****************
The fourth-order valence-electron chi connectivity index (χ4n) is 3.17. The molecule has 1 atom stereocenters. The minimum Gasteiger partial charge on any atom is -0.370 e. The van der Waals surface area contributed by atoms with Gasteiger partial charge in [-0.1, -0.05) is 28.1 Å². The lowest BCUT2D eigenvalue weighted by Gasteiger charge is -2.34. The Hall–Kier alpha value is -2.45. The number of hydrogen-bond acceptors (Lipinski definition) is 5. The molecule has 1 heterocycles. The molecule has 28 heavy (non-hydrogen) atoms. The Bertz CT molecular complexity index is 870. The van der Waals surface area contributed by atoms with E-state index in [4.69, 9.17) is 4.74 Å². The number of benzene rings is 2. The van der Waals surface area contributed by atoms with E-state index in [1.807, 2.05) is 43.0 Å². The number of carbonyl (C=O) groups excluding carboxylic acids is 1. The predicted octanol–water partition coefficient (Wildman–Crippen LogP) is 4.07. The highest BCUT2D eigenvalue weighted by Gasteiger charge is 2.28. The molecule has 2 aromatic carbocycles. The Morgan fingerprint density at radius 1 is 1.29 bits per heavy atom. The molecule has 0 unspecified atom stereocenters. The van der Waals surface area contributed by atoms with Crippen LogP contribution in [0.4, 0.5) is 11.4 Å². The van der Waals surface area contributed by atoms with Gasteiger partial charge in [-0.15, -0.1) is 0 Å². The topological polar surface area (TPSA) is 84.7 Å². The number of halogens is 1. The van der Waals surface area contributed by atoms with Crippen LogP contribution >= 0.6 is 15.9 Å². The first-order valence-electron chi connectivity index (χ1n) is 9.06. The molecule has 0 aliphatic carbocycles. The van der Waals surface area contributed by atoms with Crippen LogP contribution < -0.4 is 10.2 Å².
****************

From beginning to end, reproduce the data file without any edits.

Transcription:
The fourth-order valence-electron chi connectivity index (χ4n) is 3.17. The molecule has 1 atom stereocenters. The minimum Gasteiger partial charge on any atom is -0.370 e. The van der Waals surface area contributed by atoms with Gasteiger partial charge in [-0.1, -0.05) is 28.1 Å². The lowest BCUT2D eigenvalue weighted by Gasteiger charge is -2.34. The Hall–Kier alpha value is -2.45. The number of hydrogen-bond acceptors (Lipinski definition) is 5. The molecule has 1 heterocycles. The molecule has 28 heavy (non-hydrogen) atoms. The Bertz CT molecular complexity index is 870. The van der Waals surface area contributed by atoms with E-state index in [4.69, 9.17) is 4.74 Å². The number of benzene rings is 2. The van der Waals surface area contributed by atoms with E-state index in [1.807, 2.05) is 43.0 Å². The number of carbonyl (C=O) groups excluding carboxylic acids is 1. The predicted octanol–water partition coefficient (Wildman–Crippen LogP) is 4.07. The highest BCUT2D eigenvalue weighted by Gasteiger charge is 2.28. The molecule has 2 aromatic carbocycles. The Morgan fingerprint density at radius 1 is 1.29 bits per heavy atom. The molecule has 0 unspecified atom stereocenters. The van der Waals surface area contributed by atoms with Crippen LogP contribution in [0.4, 0.5) is 11.4 Å². The van der Waals surface area contributed by atoms with Gasteiger partial charge in [-0.15, -0.1) is 0 Å². The topological polar surface area (TPSA) is 84.7 Å². The number of halogens is 1. The van der Waals surface area contributed by atoms with Crippen LogP contribution >= 0.6 is 15.9 Å². The first-order valence-electron chi connectivity index (χ1n) is 9.06. The molecule has 0 aliphatic carbocycles. The van der Waals surface area contributed by atoms with Crippen LogP contribution < -0.4 is 10.2 Å².